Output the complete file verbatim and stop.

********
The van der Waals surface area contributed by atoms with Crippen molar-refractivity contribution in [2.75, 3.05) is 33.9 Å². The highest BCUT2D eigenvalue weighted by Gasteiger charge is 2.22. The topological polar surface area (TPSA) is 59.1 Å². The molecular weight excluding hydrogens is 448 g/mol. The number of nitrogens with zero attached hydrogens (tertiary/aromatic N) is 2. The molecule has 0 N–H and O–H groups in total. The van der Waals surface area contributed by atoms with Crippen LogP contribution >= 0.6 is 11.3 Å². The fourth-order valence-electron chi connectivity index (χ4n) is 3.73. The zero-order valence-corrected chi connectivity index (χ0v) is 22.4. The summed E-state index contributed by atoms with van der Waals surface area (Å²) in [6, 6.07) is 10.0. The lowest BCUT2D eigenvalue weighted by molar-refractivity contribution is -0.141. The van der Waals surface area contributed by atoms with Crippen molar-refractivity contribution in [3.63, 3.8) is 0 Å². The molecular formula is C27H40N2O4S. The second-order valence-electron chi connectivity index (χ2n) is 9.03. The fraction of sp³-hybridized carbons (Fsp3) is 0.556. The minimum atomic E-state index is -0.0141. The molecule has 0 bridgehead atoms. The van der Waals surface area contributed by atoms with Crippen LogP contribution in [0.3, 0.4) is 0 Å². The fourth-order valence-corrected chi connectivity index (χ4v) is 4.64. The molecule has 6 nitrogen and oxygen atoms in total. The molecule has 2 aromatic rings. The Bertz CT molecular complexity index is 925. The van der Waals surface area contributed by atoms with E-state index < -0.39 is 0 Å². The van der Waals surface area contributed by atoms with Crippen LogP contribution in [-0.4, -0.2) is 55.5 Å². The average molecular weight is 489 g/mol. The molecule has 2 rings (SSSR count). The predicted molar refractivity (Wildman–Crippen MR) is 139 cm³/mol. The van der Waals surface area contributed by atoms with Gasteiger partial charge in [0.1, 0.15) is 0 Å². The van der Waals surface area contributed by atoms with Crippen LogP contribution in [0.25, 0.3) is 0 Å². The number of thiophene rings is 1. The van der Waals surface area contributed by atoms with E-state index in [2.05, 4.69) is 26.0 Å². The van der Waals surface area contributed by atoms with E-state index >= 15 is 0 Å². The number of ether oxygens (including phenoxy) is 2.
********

The van der Waals surface area contributed by atoms with Crippen molar-refractivity contribution in [2.75, 3.05) is 33.9 Å². The highest BCUT2D eigenvalue weighted by Gasteiger charge is 2.22. The topological polar surface area (TPSA) is 59.1 Å². The molecular weight excluding hydrogens is 448 g/mol. The number of nitrogens with zero attached hydrogens (tertiary/aromatic N) is 2. The molecule has 0 N–H and O–H groups in total. The van der Waals surface area contributed by atoms with Crippen LogP contribution >= 0.6 is 11.3 Å². The fourth-order valence-electron chi connectivity index (χ4n) is 3.73. The zero-order valence-corrected chi connectivity index (χ0v) is 22.4. The summed E-state index contributed by atoms with van der Waals surface area (Å²) in [6, 6.07) is 10.0. The lowest BCUT2D eigenvalue weighted by molar-refractivity contribution is -0.141. The van der Waals surface area contributed by atoms with Crippen molar-refractivity contribution in [3.63, 3.8) is 0 Å². The molecular formula is C27H40N2O4S. The second-order valence-electron chi connectivity index (χ2n) is 9.03. The fraction of sp³-hybridized carbons (Fsp3) is 0.556. The minimum atomic E-state index is -0.0141. The molecule has 0 bridgehead atoms. The van der Waals surface area contributed by atoms with Crippen LogP contribution in [0.3, 0.4) is 0 Å². The fourth-order valence-corrected chi connectivity index (χ4v) is 4.64. The molecule has 6 nitrogen and oxygen atoms in total. The molecule has 2 aromatic rings. The Bertz CT molecular complexity index is 925. The van der Waals surface area contributed by atoms with E-state index < -0.39 is 0 Å². The van der Waals surface area contributed by atoms with Crippen LogP contribution in [-0.4, -0.2) is 55.5 Å². The average molecular weight is 489 g/mol. The molecule has 2 rings (SSSR count). The predicted molar refractivity (Wildman–Crippen MR) is 139 cm³/mol. The van der Waals surface area contributed by atoms with Gasteiger partial charge in [0.1, 0.15) is 0 Å². The van der Waals surface area contributed by atoms with Crippen LogP contribution in [0.25, 0.3) is 0 Å². The number of thiophene rings is 1. The van der Waals surface area contributed by atoms with E-state index in [2.05, 4.69) is 26.0 Å². The van der Waals surface area contributed by atoms with E-state index >= 15 is 0 Å². The number of ether oxygens (including phenoxy) is 2.